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Mother of three, the first person in Britain to be convicted of contempt of court involving the internet, was sentenced to eight months
A British juror who contacted a defendant via Facebook, causing a multimillion-dollar drug trial to collapse, has been sentenced to jail for eight months for contempt of court, according to BBC News. Joanne Fraill, 40 years old, admitted to London's high court that she used Facebook to exchange messages with a defendant, who had been cleared in the case in Manchester last year.
Fraill, 40, revealed highly sensitive details about jury room discussions in her online communications with Jamie Sewart, 34, the Daily Mail reported. Because other defendants were still on trial at the time of the contact between Fraill and Sewart, the judge discharged the jury and the drug case in Manchester collapsed.
Fraill, a mother of three, was the first person in Britain to be convicted of contempt of court involving the Internet, according to Reuters. She said she had contacted Sewart because she empathized with her. When the eight-year jail sentence was announced, she put her head on the table and sobbed uncontrollably.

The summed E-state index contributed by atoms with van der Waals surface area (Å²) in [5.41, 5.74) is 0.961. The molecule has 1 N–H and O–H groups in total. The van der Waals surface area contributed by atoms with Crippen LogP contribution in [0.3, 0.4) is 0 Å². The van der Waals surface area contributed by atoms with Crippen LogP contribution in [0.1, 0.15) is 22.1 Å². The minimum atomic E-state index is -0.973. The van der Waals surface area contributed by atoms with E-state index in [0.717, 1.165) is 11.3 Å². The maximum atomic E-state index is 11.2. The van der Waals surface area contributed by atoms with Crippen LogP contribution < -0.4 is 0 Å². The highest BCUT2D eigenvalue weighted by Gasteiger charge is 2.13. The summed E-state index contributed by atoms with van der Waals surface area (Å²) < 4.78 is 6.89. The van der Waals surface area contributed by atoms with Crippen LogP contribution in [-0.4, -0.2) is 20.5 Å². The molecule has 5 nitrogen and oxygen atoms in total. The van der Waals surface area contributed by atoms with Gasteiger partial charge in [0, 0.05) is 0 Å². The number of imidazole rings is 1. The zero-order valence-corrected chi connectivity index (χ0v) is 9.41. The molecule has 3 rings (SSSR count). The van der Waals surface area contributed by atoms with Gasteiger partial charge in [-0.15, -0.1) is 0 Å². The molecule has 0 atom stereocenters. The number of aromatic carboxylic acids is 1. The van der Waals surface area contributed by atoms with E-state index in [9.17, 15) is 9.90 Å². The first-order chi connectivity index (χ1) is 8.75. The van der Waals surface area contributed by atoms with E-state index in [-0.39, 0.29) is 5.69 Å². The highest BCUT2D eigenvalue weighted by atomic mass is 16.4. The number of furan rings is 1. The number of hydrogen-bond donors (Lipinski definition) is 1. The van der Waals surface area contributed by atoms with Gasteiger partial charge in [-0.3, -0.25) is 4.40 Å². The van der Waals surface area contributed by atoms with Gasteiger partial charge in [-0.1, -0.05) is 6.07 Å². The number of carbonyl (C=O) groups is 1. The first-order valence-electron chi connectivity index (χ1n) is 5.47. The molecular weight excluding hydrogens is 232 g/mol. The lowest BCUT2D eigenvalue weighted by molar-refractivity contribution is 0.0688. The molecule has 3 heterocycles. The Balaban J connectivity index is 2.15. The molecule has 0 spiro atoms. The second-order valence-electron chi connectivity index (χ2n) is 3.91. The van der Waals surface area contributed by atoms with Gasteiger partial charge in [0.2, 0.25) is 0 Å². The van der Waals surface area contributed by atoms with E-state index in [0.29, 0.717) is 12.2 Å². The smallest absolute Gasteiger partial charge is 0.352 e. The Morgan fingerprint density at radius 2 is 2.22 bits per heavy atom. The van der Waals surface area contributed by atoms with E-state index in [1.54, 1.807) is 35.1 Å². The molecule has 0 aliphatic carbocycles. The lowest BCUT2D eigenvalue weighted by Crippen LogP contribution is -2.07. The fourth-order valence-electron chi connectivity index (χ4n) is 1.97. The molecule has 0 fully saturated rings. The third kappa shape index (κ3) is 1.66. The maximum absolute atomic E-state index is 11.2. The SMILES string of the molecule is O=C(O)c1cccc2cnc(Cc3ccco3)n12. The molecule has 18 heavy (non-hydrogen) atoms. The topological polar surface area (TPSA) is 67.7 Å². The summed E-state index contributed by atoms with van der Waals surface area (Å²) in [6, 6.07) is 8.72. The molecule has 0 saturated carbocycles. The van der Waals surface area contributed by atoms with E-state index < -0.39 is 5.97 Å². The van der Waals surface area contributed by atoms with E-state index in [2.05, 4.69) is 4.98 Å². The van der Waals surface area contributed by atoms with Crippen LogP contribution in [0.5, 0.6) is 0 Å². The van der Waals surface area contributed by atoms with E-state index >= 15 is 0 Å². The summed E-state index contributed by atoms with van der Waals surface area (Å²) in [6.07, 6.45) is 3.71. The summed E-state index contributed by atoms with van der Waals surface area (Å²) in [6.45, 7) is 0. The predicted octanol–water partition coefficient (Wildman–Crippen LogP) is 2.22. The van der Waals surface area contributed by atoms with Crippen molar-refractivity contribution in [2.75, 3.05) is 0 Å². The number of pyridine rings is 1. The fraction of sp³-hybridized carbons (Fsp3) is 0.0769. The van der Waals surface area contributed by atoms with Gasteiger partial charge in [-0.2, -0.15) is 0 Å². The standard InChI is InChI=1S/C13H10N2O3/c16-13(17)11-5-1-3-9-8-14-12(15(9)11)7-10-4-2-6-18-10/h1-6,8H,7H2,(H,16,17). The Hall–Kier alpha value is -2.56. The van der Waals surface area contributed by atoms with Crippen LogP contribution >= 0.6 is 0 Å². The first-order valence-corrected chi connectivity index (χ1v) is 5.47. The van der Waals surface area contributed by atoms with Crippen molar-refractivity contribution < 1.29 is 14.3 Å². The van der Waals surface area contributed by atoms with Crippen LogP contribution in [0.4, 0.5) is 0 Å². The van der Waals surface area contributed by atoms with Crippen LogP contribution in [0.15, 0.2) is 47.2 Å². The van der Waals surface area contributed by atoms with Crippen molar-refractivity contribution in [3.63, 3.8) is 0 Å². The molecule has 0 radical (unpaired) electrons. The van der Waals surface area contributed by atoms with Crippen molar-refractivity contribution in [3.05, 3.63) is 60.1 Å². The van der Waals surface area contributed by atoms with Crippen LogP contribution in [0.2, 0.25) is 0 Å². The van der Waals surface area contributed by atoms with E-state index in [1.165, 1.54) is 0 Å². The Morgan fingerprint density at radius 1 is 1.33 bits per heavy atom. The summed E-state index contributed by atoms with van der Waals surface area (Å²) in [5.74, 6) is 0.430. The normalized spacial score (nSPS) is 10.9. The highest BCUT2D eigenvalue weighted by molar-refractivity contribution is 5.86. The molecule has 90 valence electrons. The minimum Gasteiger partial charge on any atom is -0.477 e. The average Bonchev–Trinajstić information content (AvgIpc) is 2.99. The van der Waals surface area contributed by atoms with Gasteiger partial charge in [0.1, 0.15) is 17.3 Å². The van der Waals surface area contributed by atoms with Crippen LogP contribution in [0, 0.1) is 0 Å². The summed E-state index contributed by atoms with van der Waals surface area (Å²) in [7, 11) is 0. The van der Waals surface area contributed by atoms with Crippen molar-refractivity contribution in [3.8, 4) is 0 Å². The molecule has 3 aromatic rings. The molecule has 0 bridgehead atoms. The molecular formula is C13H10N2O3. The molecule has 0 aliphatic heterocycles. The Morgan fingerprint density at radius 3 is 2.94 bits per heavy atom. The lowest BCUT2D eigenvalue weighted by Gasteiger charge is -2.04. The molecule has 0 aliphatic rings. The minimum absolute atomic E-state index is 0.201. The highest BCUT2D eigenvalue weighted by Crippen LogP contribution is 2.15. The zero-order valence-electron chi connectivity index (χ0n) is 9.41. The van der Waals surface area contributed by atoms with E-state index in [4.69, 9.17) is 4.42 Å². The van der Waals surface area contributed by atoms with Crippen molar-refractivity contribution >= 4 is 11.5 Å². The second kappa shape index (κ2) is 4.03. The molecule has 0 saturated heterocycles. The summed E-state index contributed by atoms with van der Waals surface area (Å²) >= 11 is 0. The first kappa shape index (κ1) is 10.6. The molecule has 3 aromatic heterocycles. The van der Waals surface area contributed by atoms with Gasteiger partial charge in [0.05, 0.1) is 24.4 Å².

BBC News said that Fraill would probably spend four months in jail, at which point she would be eligible for early release.
"I hope it will act as a deterrent," said Edward Garnier, the Solicitor General, adding that it had been in the public interest to prosecute to protect jury integrity.
According to the Guardian:
Sentencing Fraill, the judge said in a written ruling: "Her conduct in visiting the internet repeatedly was directly contrary to her oath as a juror, and her contact with the acquitted defendant, as well as her repeated searches on the internet, constituted flagrant breaches of the orders made by the judge for the proper conduct of the trial."
The court heard that Fraill, of Blackley, Manchester, found Sewart on Facebook the day after Sewart had been cleared of conspiracy to supply heroin and amphetamines, according to the Daily Mail.
Fraill sent her message under a pseudonym, and the two women went on to exchange 50 messages in a 36-minute chat about the trial, the co-defendants and the latest position of the jury. Though Sewart told Fraill on Facebook that she would keep quiet about the chat, the next day she confessed to her lawyer and the trial was stopped.
Sewart was also found guilty of contempt and was given a two-month sentence suspended for two years, according to the Guardian.